March 18, 1970: Just 48 hours after 46 women filed an E.E.O.C. complaint against Newsweek charging sexism, another and far more radical action has been taken against a mainstream media giant.
“Never underestimate the power of a woman” is the motto of the Ladies Home Journal, so when more than 100 women occupied its offices today demanding a more relevant and liberated publication, there was clear confirmation of that old saying. The siege began at 9:15 this morning with Media Women joining members of Redstockings, the West Village-One consciousness-raising group, New York Radical Feminists, Older Women’s Liberation, NOW and Barnard College students. Among the more well-known feminists present today: Susan Brownmiller, Ti-Grace Atkinson and Shulamith Firestone.
The action was called to protest LHJ articles that are “irrelevant, unstimulating and demeaning to the women of America.” Bearing a banner that renamed the second-largest women’s magazine in the U.S. the Women’s Liberated Journal,” protesters quickly packed into editor John Mack Carter’s office to present their arguments and demands. The demonstrators made concrete suggestions and even came with a mock-up for a cover and 20 pages of ideas for specific articles. As Carter looked on, their statement was read:
We demand that the Ladies Home Journal hire a woman editor-in-chief who is in touch with women’s real problems and needs. We demand that all editorial employees of the magazine be women. We demand that the magazine use women writers for all columns and freelance assignments because men speak to women through the bias of their male supremacist concepts. We demand that the magazine hire non-white women at all levels in proportion to the population statistics. We demand that all salaries immediately be raised to a minimum of $125 a week. We demand that editorial conferences be open to all employees so the magazine can benefit from everyone’s experience and views. Since this magazine purports to serve the interests of mothers and housewives, we demand that the Journal provide free day-care facilities on the premises for its employees’ children, and that the policies of this day care center be determined by employees. We demand an end to the basic orientation of the Journal toward the concept of Kinder, Kuche & Kirche and a reorientation around the concept that both sexes are equally responsible for their own humanity. We demand that the magazine cease to further the exploitation of women by publishing advertisements that degrade women, and by publishing ads from companies that exploit women in terms of salary and job discrimination. We demand that the magazine cease to publish ‘Can This Marriage be Saved?’ and all contributions by Drs. Bruno Bettelheim and Theodore Rubin. We demand an end to all celebrity articles, all articles oriented toward the preservation of youth (implying that age has no graces of its own), and an end to all articles specifically tied in to advertising: e.g., food, make-up, fashion, appliances. We demand that service articles perform useful services: e.g., real information along the lines of Consumer Reports, telling whether consumer goods really work. We demand that the Journal publish fiction on the basis of its merits, not specially slanted, romantic stories glorifying women’s traditional roles. The Women’s Liberation Movement represents the feelings of a large and growing mass of women throughout the country. Therefore we demand that as an act of faith toward women in this country, the Ladies Home Journal turn over to the Women’s Liberation Movement the editorial content of one issue of the magazine, to be named the Women’s Liberated Journal. We further demand a monthly column.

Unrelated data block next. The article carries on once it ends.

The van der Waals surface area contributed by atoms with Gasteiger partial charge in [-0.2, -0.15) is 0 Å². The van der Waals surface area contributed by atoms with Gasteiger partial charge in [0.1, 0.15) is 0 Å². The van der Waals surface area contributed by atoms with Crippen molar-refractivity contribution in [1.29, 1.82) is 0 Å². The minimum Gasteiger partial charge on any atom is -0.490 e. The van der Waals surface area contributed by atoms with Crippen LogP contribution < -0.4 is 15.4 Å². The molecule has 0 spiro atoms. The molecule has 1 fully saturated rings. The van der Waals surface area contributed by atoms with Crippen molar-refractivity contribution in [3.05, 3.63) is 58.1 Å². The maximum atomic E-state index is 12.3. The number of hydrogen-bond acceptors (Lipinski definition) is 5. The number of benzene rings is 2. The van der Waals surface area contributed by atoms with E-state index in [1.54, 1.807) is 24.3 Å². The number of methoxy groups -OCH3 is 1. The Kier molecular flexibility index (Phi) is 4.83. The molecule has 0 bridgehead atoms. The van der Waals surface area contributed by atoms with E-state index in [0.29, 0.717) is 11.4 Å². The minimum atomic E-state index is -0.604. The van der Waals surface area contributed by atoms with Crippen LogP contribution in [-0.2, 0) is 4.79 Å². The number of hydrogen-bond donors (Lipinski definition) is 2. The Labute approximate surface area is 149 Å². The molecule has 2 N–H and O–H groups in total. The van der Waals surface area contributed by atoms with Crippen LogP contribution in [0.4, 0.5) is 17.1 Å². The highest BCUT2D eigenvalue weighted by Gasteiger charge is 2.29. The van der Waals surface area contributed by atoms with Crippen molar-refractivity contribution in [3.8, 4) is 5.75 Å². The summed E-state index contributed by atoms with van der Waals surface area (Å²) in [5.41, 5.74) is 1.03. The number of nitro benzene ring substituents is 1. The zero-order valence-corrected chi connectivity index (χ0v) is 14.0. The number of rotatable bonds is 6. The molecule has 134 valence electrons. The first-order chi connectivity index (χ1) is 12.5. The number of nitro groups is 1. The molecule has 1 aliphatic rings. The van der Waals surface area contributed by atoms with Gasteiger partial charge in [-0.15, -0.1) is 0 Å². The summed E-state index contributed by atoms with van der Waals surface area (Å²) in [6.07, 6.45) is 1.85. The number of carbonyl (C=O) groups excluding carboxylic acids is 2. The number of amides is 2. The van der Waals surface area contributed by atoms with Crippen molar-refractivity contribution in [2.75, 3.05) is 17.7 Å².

It was a long, and trying day for all. But media coverage was good, and although there was a close call when Shulamith Firestone made a lunge at Carter, she was prevented from reaching her target by Karla Jay. Finally, after 11 hours of confrontation and debate, Carter has now agreed to some demands, and the occupation is ending. Among the things he has endorsed are day-care programs for the employees, editorial training programs for women and a special section on Women’s Liberation in the August issue.
FOLLOW-UP : An eight-page special section was published in August, 1970, written entirely by feminist women. They were paid $10,000 (equal to approximately $57,934 in 2011) and the money was used to found the first women’s center in New York City.